Romney buys into the Big Lie on housing

His attacks on Newt Gingrich indicate Mitt doesn\'t want to regulate Wall Street

Published February 1, 2012 2:00PM (EST)

Mitt Romney and Newt Gingrich    (Reuters/Scott Audette)
Mitt Romney and Newt Gingrich (Reuters/Scott Audette)

Now that Mitt Romney has won in Florida, it is time to ask if President Romney would rate as a Wall Street enabler. How capitulatory? How obsequious? How much worse than any president who has grinned his way to the White House since Ronald Reagan?

Since President Obama has hardly been God’s gift to the 99 percent when it comes to regulating the financial industry — just look at his dreary appointees, such as Wall Street favorite Tim Geithner as Treasury secretary — it’s purely a frying pan vs. fire situation. But let’s be clear that Wall Street regulation is one area where the old political expression “not a dime’s worth of difference” doesn’t apply. All the Republican candidates would be much worse than the incumbent. The  big question post-Florida is: How bad would the front-runner be?

The subject hasn’t come up very much in the debates, and Romney hasn’t volunteered much on his stance toward financial regulation, certainly not as much as Newt Gingrich, who gave a little-noticed speech pledging his fealty to Wall Street’s agenda, in detail, in 2006. We know that Romney opposes Dodd-Frank, as do all the other GOP candidates, so he’d roll back the only steps Congress has taken to heighten scrutiny of the financial industry. But that’s about it.

Still, he has offered up a significant clue in recent weeks. Just listen to his attacks on Newt Gingrich in South Carolina and Florida and you hear something chilling: a man who is either deceptive about the financial crisis of 2008, or is as deluded as a Tea Party fanatic about the origins of the crisis. That unsettling choice, combined with his record as a steely-eyed job-slasher at Bain Capital, means that he would most likely be a horror when it comes to preventing banks from treating the 99 percent like those little companies Bain used to squeeze.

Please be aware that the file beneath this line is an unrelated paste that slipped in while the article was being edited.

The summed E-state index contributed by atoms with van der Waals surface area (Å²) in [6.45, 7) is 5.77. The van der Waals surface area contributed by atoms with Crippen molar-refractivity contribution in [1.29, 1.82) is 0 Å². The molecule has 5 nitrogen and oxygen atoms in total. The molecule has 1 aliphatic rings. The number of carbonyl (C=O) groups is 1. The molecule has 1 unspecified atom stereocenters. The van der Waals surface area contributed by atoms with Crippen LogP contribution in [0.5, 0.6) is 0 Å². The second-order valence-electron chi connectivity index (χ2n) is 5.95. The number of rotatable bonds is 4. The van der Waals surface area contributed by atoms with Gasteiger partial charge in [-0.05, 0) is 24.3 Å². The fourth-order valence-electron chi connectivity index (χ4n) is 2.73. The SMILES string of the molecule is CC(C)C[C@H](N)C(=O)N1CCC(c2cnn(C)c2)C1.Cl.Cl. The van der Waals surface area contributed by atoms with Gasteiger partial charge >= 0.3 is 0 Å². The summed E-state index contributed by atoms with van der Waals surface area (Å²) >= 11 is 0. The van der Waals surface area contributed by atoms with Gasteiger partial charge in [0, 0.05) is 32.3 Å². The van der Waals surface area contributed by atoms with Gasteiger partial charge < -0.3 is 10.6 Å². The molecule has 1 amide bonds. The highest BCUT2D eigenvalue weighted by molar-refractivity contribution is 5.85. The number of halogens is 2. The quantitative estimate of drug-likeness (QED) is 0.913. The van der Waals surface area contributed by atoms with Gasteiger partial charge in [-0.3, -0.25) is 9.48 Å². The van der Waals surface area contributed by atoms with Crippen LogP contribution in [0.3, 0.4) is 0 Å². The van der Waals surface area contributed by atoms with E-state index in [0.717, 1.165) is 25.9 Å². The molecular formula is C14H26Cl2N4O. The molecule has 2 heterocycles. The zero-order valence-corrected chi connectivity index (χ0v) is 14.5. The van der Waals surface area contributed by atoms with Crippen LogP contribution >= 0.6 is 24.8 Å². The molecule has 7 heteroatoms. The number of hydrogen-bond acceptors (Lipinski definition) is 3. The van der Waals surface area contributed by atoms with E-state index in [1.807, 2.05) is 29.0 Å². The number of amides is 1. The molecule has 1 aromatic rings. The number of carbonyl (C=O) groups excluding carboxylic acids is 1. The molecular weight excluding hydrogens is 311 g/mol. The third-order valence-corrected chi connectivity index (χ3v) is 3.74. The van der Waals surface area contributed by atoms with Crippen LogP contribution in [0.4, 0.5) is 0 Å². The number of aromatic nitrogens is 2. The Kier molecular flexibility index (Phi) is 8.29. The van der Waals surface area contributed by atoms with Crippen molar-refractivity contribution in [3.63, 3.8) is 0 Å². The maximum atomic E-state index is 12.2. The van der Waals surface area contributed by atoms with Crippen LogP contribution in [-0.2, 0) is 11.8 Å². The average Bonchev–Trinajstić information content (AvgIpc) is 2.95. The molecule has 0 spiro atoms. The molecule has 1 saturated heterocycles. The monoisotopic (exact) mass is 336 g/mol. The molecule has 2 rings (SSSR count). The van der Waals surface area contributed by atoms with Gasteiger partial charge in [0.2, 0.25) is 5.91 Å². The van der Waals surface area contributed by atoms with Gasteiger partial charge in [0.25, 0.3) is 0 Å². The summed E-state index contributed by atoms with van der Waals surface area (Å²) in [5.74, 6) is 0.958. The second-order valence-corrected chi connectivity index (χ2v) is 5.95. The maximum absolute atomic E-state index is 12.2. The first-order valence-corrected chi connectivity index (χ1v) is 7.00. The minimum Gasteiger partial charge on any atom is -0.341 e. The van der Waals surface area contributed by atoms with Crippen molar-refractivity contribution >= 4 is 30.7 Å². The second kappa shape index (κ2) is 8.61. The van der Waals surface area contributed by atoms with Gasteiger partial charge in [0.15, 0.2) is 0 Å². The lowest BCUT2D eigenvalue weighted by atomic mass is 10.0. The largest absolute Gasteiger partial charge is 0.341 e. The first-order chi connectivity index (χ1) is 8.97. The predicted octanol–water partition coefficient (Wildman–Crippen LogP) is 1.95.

I’m talking about Romney's attack on the former House speaker for his well-compensated “consulting” for Freddie Mac, the government-sponsored enterprise that bought up mortgages from the big banks and fed the monster of the financial crisis. There you find not just the business-as-usual hypocrisy that has become a feature of this dreary campaign, but an implicit endorsement of a factually incorrect, widely repudiated theory of the origins of the financial crisis.

It’s hard to calculate, but there’s little doubt that the Freddie Mac attacks contributed significantly to Romney's victory margin in Florida. His latest gimmick is a “reward” for Gingrich’s Freddie Mac contracts, which remain undisclosed. The point being not so much that Gingrich got paid a lot of money — something that Romney can hardly dispute — but that he was paid by a government-sponsored entity that, by his telling, is primarily responsible for the financial crisis. That’s the key. In his stump speeches in Florida he has said that Gingrich “made $1.6 million in his company, the very institution that helped stand behind the huge housing crisis here in Florida."

Here is how Romney spun that yarn at a debate on Nov. 9: “The reason we have the housing crises we have is that the federal government played too heavy a role in our markets,” he said to applause. “The federal government came in with Fannie Mae and Freddie Mac, and Barney Frank and Chris Dodd told banks they had to give loans to people who couldn’t afford to pay them back.”

I’ve heard that same line of malarkey a bunch of times, mainly from Tea Party people and Ayn Rand devotees: that the government, through the Community Reinvestment Act and Fannie Mae and Freddie Mac, was directly and primarily responsible for the financial crisis. Not out-of-control banks. Indeed, note his language. The banks were told to loan money to people who can’t afford it.